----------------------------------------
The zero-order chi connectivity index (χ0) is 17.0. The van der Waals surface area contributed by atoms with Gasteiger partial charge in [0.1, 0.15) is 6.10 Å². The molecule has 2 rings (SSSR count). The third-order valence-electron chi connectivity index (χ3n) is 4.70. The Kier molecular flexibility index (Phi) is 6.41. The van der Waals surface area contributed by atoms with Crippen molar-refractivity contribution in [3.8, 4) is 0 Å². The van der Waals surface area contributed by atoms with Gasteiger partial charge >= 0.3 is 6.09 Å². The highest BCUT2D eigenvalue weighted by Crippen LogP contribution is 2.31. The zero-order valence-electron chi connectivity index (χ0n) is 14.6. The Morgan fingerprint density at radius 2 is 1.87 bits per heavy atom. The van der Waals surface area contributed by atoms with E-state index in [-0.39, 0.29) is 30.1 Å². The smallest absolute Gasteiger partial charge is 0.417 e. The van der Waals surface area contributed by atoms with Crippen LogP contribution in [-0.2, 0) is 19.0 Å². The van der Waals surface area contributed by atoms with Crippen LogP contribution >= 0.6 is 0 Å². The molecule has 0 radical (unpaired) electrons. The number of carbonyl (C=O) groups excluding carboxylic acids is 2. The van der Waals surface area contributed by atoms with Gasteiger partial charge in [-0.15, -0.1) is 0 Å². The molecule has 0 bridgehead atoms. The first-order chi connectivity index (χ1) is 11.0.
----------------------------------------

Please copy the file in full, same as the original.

The zero-order chi connectivity index (χ0) is 17.0. The van der Waals surface area contributed by atoms with Gasteiger partial charge in [0.1, 0.15) is 6.10 Å². The molecule has 2 rings (SSSR count). The third-order valence-electron chi connectivity index (χ3n) is 4.70. The Kier molecular flexibility index (Phi) is 6.41. The van der Waals surface area contributed by atoms with Crippen molar-refractivity contribution in [3.8, 4) is 0 Å². The van der Waals surface area contributed by atoms with Gasteiger partial charge >= 0.3 is 6.09 Å². The highest BCUT2D eigenvalue weighted by Crippen LogP contribution is 2.31. The zero-order valence-electron chi connectivity index (χ0n) is 14.6. The Morgan fingerprint density at radius 2 is 1.87 bits per heavy atom. The van der Waals surface area contributed by atoms with E-state index in [-0.39, 0.29) is 30.1 Å². The smallest absolute Gasteiger partial charge is 0.417 e. The van der Waals surface area contributed by atoms with Crippen LogP contribution in [-0.2, 0) is 19.0 Å². The van der Waals surface area contributed by atoms with Crippen LogP contribution >= 0.6 is 0 Å². The molecule has 0 radical (unpaired) electrons. The number of carbonyl (C=O) groups excluding carboxylic acids is 2. The van der Waals surface area contributed by atoms with Gasteiger partial charge in [-0.15, -0.1) is 0 Å². The molecule has 0 bridgehead atoms. The first-order chi connectivity index (χ1) is 11.0.